The Wildest Race Ever: The Story of the 1904 Olympic Marathon by Meghan McCarthy

Published by Simon and Schuster 

Summary:  How times have changed.  Back when the 1904 Olympic marathon was held, it was part of the World’s Fair in St. Louis.  41  men signed up to participate, but on race day, only 32 showed up.  The course washed out several days before the event, so a new course was mapped, much hillier than the original.  One of the participants was chased off the road by a dog; another kept stopping for snack breaks along the way; a third struggled when his trainer fed him strychnine mixed with an egg white to keep up his energy.  Despite the 90-degree heat, there were only two water stops, and some of the water was contaminated, forcing more than one man to drop out due to stomach issues.  One racer jumped into a car for several miles, then tried to pass himself off as the winner by running the last bit of the race.  In the end, Thomas Hicks, the American guy who consumed strychnine, managed to stumble across the finish line as the first legitimate winner.  End matter includes additional information about the race and a few of the racers, plus a bibliography.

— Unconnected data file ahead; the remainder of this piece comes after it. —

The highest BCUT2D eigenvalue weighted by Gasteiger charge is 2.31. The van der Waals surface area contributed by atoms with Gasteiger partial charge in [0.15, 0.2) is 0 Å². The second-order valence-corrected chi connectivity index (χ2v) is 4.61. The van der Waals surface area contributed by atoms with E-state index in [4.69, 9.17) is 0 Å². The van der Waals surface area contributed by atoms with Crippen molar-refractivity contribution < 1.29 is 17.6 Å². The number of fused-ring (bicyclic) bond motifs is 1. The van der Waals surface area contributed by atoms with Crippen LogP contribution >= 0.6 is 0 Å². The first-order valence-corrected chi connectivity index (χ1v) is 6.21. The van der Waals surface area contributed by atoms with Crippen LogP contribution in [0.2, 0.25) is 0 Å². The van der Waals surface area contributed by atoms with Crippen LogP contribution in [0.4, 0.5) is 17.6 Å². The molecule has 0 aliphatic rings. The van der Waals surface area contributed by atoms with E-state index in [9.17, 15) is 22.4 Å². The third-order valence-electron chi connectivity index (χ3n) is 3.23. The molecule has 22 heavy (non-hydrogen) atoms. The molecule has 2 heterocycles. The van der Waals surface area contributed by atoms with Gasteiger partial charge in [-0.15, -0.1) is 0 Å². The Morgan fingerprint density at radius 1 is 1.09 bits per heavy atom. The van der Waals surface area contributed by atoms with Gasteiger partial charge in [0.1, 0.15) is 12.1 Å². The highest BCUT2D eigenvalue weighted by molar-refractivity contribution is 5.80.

Pros:  Lots of laughs reading about a race that resembled “It’s A Mad, Mad, Mad, Mad World”.  Kids will enjoy comparing and contrasting the 1904 marathon with today’s Olympics.  Meghan McCarthy’s pop-eyed cartoon illustrations add a great deal of fun to the story.

Cons:  The cast of characters was a little large to keep track of in a picture book.  I had to keep referring back to a two-page spread at the beginning that profiled the main runners.

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